|Do not fly Iberia
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Translated by Rev. Canon Roberts
Book XXII Chapter 49: The Romans defeated.[216 BC]
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On the other side of the field, Paulus, though severely wounded from a sling in the very commencement of the battle, with a compact body of troops, frequently opposed himself to Hannibal, and in several quarters restored the battle, the Roman cavalry protecting him; who, at length, when the consul had not strength enough even to manage his horse, dismounted from their horses. And when some one brought intelligence that the consul had ordered the cavalry to dismount, it is said that Hannibal observed, "How much rather would I that he delivered them to me in chains." The fight maintained by the dismounted cavalry was such as might be expected, when the victory was undoubtedly on the side of the enemy, the vanquished preferring death in their places to flight; and the conquerors, who were enraged at them for delaying the victory, butchering those whom they could not put to flight. They at length, however, drove the few who remained away, worn out with exertion and wounds. After that they were all dispersed, and such as could, sought to regain their horses for flight. Gnaeus Lentulus, a military tribune, seeing, as he rode by, the consul sitting upon a stone and covered with blood, said to him: Lucius Aemilius! the only man whom the gods ought to regard as being guiltless of this day's disaster, take this horse, while you have any strength remaining, and I am with you to raise you up and protect you. Make not this battle more calamitous by the death of a consul. There is sufficient matter for tears and grief without this addition." In reply the consul said: "Do thou indeed go on and prosper, Gnaeus Servilius, [Note 1] in your career of virtue! But beware lest you waste in bootless commiseration the brief opportunity of escaping from the hands of the enemy. Go and tell the fathers publicly, to fortify the city of Rome, and garrison it strongly before the victorious enemy arrive: and tell Quintus Fabius individually, that Lucius Aemilius lived, and now dies, mindful of his injunctions. Allow me to expire amid these heaps of my slaughtered troops, that I may not a second time be accused after my consulate, or stand forth as the accuser of my colleague, in order to defend my own innocence by criminating another." While finishing these words, first a crowd of their flying countrymen, after that the enemy, came upon them; they overwhelm the consul with their weapons, not knowing who he was: in the confusion his horse rescued Lentulus. After that they fly precipitately. Seven thousand escaped to the lesser camp, ten to the greater, about two thousand to the village itself of Cannae who were immediately surrounded by Carthalo and the cavalry, no fortifications protecting the village. The other consul, whether by design or by chance, made good his escape to Venusia with about seventy horse, without mingling with any party of the flying troops. Forty thousand foot, two thousand seven hundred horse, there being an equal number of citizens and allies, are said to have been slain. Among both the quaestors of the consuls, Lucius Atilius and Lucius Furius Bibaculus; twenty-one military tribunes; several who had passed the offices of consul, praetor, and aedile; among these they reckon Gnaeus Servilius Geminus, and Marcus Minucius, who had been master of the horse on a former year, and consul some years before: moreover eighty, either senators, or who had borne those offices by which they might be elected into the senate, and who had voluntarily enrolled themselves in the legions. Three thousand infantry and three hundred cavalry are said to have been captured in that battle.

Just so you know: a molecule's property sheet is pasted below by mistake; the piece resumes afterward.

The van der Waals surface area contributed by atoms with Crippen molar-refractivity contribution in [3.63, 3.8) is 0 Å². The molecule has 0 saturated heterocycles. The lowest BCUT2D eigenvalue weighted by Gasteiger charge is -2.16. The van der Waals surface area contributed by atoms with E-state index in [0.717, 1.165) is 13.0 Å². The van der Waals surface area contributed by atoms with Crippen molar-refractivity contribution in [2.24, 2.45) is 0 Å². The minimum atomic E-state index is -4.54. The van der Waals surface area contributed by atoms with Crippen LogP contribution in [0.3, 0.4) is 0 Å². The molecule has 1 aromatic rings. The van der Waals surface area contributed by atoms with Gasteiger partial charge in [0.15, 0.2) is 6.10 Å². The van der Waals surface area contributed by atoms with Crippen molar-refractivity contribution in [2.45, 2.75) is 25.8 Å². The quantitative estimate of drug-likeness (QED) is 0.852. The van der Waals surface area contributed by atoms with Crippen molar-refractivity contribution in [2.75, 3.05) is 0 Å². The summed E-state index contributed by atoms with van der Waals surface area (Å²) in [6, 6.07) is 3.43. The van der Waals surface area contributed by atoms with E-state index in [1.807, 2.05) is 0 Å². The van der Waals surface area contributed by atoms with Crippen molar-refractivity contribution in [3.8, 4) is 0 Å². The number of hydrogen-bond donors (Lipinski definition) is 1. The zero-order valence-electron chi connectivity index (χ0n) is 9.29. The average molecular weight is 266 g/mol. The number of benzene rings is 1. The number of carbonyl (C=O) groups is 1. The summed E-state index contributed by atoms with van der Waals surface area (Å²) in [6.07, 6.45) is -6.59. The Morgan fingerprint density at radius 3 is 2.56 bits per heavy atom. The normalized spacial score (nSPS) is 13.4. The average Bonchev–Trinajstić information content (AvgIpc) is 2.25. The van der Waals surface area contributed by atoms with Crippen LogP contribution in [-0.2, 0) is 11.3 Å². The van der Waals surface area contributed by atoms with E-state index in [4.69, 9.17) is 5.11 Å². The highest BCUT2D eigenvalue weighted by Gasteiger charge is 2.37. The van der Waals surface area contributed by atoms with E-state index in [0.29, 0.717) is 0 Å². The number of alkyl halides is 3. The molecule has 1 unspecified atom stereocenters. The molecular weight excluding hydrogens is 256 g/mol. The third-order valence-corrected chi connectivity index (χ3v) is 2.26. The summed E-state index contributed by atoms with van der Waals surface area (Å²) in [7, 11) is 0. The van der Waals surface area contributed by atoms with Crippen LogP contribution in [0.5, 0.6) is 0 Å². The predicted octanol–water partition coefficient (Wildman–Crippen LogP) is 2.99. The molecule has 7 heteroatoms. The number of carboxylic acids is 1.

Note 1: Plutarchus calls him Cornelius Lentulus.